LONDON, ONTARIO – Yes, it’s early days yet but I think we may already have London’s feel good story of the year. Oh, what admirable sense and quiet resistance to witless tendentious mischief was shown by the parents of more than a third of the children enrolled at Eagle Heights elementary school on February 10th. Apparently without voicing a single word of protest to the principal or staff, those parents kept four hundred young students home rather than hand their tots over for a special day-long celebration of “diversity and inclusion” which the organizers were stupid enough to call ... hey, no red flags here, right? ... “Rainbow Day”.
Does anyone wonder why a sentient parent would flinch at the word “Rainbow” and cast about for something less meddlesome than this tainted codswallop to occupy their kiddies’ attention on that dreaded day of days? Those parents do not want their children burdened with concepts they are not equipped to process yet.
Lest we forget, elementary school students are aged four to thirteen. When a recently hatched human being is developing their first capacities for navigating life on planet Earth, their growth is spurred by emulating the models of behavior and adaptation that are set before them. It is a time of simple lessons and lots of encouragement as they acquire fundamental knowledge and skills. The last thing they need in life’s earliest chapter is to be confronted with a chaotic smorgasbord of labyrinthine choices pitched way beyond their comprehensive grasp. There will be lots of time in their teenaged years and twenties for sorting out the nuances and complexities of sexual expression and trying to figure out their precise location on all manner of behavioral spectra. What would be strictly theoretical and even foreboding gobbledegook for a twelve year-old to ponder, can usually be handled with a sense of adventure and fun about six years later. Life can be quite magical that way if you let things unfold in due time.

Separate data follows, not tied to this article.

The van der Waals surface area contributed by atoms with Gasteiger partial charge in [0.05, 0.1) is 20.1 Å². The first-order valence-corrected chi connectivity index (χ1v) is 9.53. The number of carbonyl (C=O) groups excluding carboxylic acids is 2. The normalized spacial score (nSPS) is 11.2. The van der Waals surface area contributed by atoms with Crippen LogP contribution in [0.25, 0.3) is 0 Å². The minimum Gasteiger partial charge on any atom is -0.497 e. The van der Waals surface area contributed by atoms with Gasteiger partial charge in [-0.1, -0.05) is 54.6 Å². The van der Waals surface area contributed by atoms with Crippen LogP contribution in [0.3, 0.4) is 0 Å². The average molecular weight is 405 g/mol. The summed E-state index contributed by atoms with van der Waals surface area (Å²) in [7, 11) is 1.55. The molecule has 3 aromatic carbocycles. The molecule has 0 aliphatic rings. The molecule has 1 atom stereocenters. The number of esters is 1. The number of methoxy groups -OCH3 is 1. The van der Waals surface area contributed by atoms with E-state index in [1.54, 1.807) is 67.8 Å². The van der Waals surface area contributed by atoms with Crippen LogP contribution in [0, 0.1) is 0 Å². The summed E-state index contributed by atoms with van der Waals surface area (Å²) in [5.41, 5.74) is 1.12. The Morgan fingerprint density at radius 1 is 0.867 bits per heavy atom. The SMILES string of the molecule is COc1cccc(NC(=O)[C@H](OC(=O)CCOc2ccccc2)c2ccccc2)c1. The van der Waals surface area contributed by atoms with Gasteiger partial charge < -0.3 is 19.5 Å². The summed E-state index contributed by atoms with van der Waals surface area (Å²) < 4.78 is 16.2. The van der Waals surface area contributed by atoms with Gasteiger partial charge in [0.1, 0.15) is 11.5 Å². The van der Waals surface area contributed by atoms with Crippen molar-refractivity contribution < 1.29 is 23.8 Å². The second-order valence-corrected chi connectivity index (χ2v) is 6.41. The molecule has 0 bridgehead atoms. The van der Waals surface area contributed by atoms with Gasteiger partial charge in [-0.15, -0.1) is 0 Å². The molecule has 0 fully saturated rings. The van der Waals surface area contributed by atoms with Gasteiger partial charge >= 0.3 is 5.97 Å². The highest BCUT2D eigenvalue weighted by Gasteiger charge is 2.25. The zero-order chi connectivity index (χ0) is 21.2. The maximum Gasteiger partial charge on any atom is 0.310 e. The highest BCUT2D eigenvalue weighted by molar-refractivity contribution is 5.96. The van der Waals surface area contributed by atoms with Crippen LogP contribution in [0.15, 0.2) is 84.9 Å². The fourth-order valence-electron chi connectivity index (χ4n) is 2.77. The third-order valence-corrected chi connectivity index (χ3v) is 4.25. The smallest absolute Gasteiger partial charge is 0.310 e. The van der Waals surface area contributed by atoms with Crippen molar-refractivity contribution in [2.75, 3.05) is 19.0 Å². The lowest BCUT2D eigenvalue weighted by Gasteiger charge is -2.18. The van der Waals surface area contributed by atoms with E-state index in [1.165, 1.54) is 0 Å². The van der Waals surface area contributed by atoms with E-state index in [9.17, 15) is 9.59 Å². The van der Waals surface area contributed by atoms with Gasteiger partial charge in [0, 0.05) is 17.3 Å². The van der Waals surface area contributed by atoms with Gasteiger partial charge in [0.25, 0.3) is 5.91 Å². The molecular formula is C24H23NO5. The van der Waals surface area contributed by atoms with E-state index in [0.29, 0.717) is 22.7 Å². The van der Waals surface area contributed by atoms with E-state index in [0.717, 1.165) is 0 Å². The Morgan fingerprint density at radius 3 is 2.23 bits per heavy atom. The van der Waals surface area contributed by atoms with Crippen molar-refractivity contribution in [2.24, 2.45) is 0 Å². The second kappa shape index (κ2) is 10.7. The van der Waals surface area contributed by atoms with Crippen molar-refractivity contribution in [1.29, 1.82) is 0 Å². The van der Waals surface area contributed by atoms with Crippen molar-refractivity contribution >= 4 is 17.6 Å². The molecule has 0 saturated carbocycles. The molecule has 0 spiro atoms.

I expect that even more Eagle Heights parents would have taken part in the boycott if they’d had the financial leeway to give up a day’s wages to be with their kids or otherwise arrange for their care with adults who wouldn’t be messing with their minds. How galling it would be to feel you had no choice but to wave your kids off to school on a day when you knew that anything resembling actual learning would be taking a distant back seat to mushy propaganda.
London Free Press reporter, Heather Rivers, had almost a week to work up the paper’s first report about rampant absenteeism at Eagle Heights. Though it would appear she had a couple of ideas about what inspired this not-so-academic boycott, she didn’t dare to come right out and say so, and her first story was gormlessly headlined, “Why did one-third of kids at one London school stay home?” Yeh, it was a real noggin-scratcher, all right.